• Consequences; How these policies are further interpreted by Courts in different situations and the consequences will be no doubt be furiously litigated. The Delhi High Court in April 2020 in Anant Raj Limited vs Yes Bank Limited held although a loan payment was due on 1 January 2020 (prior to commencement of Moratorium Period), the consequential categorization of the loan by Yes Bank as a "non-performing asset" in the Moratorium Period is not permitted. The borrower's case was that due to the out-break of COVID-19 and its global spread from December 2019, the economic condition of the real estate industry was adversely affected. The Court observed that RBI's intention is to maintain status quo on classification of accounts of borrowers as they existed as at 1 March 2020.

Interest continues to accrue during the Moratorium Period (including on the unpaid amounts). This may result in higher costs for borrowers. The Moratorium Period also impacts securitisation transactions although the RBI so far have been silent on the impact and how Lending Institutions should deal with it. Monthly pool collections will shrink and lead to invocation of credit enhancements and contracted receivables scheduled maturity date and pass through certificates ("PTC") will fall due in the Moratorium Period. As repayment schedules of PTC mirror the underlying contracts, to avoid any mismatches in payments and collections, investors consent would be required to amend documents for PTC and direct assignment deals.

BASEL III Capital Regulations

(i) Net stable funding ratio ("NSFR"): NSFR is a bank's stable funding available (expected to be reliable over one year) divided by the stable funding required (liquidity characteristics and residual maturities of assets held by a bank plus off balance sheet exposures). Indian banks were required to maintain NSFR of at least 100% from 1 April 2020, but this is deferred by 6 months to 1 October 2020.

(ii) Capital conservation buffer: The last tranche of 0.625% of the capital conservation buffer ensuring a capital buffer for banks to be drawn down if losses are incurred during a stressed period, was due by 31 March 2020. This is now deferred to 30 September 2020. Consequently, the pre-specified trigger for loss absorption through conversion or write down of additional tier 1 instruments remains at 5.5% of risk-weighted assets and will rise to 6.125% on 30 September 2020. A full capital conservation buffer of 2.5% was originally to be completed by 31 March 2019.

Offshore Indian Rupee Derivative Market

As a means to improve the depth and price discovery in the forex market segments by reducing arbitrage between onshore and offshore markets, banks holding a AD Category 1 license are permitted to enter into non-deliverable derivative contracts ("NDCC") through their International Financial Services Centre Banking Units or through their branches in India or through their foreign branches (in case of foreign banks operating in India, through any branch of the parent bank). A NDCC means a foreign exchange derivative contract involving the Indian Rupee, entered into with a person not resident in India and which is settled without involving delivery of the Indian Rupee. Trading in NDCCs is permitted from 1 June 2020.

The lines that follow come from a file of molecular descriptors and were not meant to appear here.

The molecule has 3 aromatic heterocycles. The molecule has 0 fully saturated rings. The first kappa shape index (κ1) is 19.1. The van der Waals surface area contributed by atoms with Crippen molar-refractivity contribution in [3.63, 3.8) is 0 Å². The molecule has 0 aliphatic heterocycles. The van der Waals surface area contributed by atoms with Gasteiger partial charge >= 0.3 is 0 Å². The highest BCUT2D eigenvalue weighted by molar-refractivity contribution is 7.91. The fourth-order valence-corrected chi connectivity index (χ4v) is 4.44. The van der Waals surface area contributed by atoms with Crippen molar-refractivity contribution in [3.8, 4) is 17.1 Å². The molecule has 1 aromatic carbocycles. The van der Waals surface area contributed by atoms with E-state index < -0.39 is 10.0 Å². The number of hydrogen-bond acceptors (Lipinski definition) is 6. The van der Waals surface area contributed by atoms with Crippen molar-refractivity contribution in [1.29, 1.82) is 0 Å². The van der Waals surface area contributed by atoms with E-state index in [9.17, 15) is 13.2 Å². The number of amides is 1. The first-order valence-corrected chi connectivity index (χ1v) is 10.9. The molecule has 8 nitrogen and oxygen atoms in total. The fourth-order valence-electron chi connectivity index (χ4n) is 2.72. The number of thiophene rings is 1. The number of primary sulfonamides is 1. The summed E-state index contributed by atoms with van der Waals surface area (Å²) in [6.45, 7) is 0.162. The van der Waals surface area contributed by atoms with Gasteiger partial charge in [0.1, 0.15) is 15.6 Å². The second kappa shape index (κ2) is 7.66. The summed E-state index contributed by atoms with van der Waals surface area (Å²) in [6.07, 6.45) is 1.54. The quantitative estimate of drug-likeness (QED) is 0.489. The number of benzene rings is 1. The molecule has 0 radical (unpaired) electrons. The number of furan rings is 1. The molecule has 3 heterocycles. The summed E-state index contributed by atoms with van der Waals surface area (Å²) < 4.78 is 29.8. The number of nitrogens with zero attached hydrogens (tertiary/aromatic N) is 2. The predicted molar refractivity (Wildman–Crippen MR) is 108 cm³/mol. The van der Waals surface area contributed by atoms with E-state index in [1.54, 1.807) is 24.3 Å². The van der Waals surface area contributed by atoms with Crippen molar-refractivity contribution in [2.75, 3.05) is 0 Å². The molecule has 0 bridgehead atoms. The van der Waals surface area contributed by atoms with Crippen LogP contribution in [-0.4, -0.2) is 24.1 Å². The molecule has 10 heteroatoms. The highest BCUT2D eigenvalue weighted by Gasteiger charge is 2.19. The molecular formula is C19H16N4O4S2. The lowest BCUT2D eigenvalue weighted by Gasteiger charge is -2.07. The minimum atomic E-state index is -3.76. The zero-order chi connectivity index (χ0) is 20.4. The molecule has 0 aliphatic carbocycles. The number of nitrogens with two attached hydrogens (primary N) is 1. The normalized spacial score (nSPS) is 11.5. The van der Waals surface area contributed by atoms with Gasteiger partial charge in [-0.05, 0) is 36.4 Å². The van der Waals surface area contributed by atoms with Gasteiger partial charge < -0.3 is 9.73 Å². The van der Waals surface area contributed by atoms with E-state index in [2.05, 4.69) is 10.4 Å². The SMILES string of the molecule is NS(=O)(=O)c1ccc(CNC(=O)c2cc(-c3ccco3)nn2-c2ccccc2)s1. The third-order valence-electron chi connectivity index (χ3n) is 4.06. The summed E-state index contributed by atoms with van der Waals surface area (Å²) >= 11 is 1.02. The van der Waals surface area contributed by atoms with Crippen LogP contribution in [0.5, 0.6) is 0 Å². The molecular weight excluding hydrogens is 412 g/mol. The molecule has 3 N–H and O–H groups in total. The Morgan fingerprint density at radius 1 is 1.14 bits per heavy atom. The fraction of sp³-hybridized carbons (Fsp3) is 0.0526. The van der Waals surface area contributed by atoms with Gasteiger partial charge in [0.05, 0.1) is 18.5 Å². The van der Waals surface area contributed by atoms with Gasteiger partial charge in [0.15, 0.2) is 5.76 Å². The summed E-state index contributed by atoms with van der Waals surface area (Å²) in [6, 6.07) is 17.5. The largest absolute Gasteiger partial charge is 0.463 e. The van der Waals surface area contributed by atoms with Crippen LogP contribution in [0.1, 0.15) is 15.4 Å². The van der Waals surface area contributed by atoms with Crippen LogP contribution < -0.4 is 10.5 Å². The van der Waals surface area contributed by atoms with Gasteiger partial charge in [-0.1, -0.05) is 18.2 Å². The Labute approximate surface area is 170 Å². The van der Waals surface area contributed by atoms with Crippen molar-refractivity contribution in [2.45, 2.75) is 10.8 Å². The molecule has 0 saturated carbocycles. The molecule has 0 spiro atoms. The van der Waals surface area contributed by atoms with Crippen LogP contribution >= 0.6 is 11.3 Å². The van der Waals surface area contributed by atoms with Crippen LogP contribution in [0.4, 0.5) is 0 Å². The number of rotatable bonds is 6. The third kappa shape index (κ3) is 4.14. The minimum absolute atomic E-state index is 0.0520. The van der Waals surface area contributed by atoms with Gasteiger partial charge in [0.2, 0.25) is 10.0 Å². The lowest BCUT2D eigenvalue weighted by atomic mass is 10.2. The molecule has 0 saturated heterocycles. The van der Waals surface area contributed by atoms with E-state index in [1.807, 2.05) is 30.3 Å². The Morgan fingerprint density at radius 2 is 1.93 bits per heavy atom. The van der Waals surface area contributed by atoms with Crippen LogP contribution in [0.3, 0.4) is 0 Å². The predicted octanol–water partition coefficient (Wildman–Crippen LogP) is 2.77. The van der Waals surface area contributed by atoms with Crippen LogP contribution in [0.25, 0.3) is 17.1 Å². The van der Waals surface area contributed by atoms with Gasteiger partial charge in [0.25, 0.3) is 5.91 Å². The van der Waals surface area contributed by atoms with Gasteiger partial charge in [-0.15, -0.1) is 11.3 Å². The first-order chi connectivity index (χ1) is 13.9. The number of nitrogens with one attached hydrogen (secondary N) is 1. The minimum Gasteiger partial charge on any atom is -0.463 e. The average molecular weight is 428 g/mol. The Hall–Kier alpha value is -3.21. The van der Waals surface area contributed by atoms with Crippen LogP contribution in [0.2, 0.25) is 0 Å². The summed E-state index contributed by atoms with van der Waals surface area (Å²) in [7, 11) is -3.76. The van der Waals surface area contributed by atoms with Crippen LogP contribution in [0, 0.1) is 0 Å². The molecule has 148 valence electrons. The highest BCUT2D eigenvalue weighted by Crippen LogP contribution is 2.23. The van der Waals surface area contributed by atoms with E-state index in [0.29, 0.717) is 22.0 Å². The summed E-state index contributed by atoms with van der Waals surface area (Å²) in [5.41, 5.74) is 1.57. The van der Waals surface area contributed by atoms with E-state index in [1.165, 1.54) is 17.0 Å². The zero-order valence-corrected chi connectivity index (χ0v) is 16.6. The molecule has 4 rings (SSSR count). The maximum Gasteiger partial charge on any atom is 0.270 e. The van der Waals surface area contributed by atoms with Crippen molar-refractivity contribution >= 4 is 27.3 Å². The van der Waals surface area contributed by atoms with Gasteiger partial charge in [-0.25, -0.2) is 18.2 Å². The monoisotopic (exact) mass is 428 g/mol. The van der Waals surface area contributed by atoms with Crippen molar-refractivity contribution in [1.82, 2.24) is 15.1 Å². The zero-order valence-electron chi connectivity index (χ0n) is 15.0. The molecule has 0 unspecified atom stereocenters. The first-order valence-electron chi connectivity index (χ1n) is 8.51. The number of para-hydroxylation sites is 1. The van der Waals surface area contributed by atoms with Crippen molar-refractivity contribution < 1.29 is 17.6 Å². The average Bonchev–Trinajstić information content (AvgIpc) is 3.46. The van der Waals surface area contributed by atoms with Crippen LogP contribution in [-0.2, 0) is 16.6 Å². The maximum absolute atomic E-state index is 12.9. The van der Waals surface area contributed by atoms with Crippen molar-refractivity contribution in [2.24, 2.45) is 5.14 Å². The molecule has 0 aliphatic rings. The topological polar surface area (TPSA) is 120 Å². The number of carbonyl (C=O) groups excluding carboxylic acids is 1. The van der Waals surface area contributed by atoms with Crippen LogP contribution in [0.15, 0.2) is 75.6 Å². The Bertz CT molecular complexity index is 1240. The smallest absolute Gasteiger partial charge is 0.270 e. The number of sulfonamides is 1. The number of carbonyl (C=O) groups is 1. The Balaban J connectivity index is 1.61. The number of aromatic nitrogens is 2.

Extension of Realisation Period of Export Proceeds

The time period for realization of export proceeds made up to 31 July 2020 has been extended from 9 months to 15 months from the export date. This allows exporters flexibility in realising their export receipts which is more foreign currency into India, especially from COVID-19 affected countries. Future export agreements with offshore buyers can be negotiated taking into account this payment timing.

Advances to States and Union Territories

The Ways and Means Advances ("WMA") where RBI provides temporary advances to Government to cover day to day mismatches in Government receipts and payments. The WMA for the first half of the financial year 2020-21 (April 2020 to September 2020) has been increased to ?1,20,000 crore to enable state governments and union territories tide over the situation caused by COVID 19.

Operational and Business Continuity Measures

The RBI has also provided direction to assist banks and NBFCs to take further measure to prevent spread of disease, balanced with preventing disruption of services and ensuring business continuity, sensitizing staff and encouraging customers to use digital banking. Where a Lending Institution has more than Rs.5 crore exposure as on 1 March 2020, a management information system report needs to be generated with borrower wise and credit facility wise information on the relief provided.


RBI's measures have helped tremendously such as the liquidity injection through purchase of bonds and repo rate cuts. The speed of responsiveness and preparedness instills confidence. The measures continue to provide relief to the temporary disruption in cash flows. The Deputy Governor has confirmed the RBI monitors conditions in India and globally, co-ordinates with global regulators and calibrates its operations to meet additional liquidity. We expect the current loan Moratorium Period may well be extended to September 2020 and bank capital requirements pushed to the end of 2020 as all institutions adjust to what we hope soon to be the "new post COVID world". How all measures trickle into the real economy is yet to be seen and these measures may still not be enough to deal with credit rating downgrades or impact on the SME sector. As unintended consequences come to fruition over the next few months, we expect to seek further relieving measures from RBI. This too shall pass.

The above is a generic analysis and should not be regarded as a substitute for specific advice based on the facts of a client's objectives and specific commercial agreements reached. Please do reach out to us at for any queries.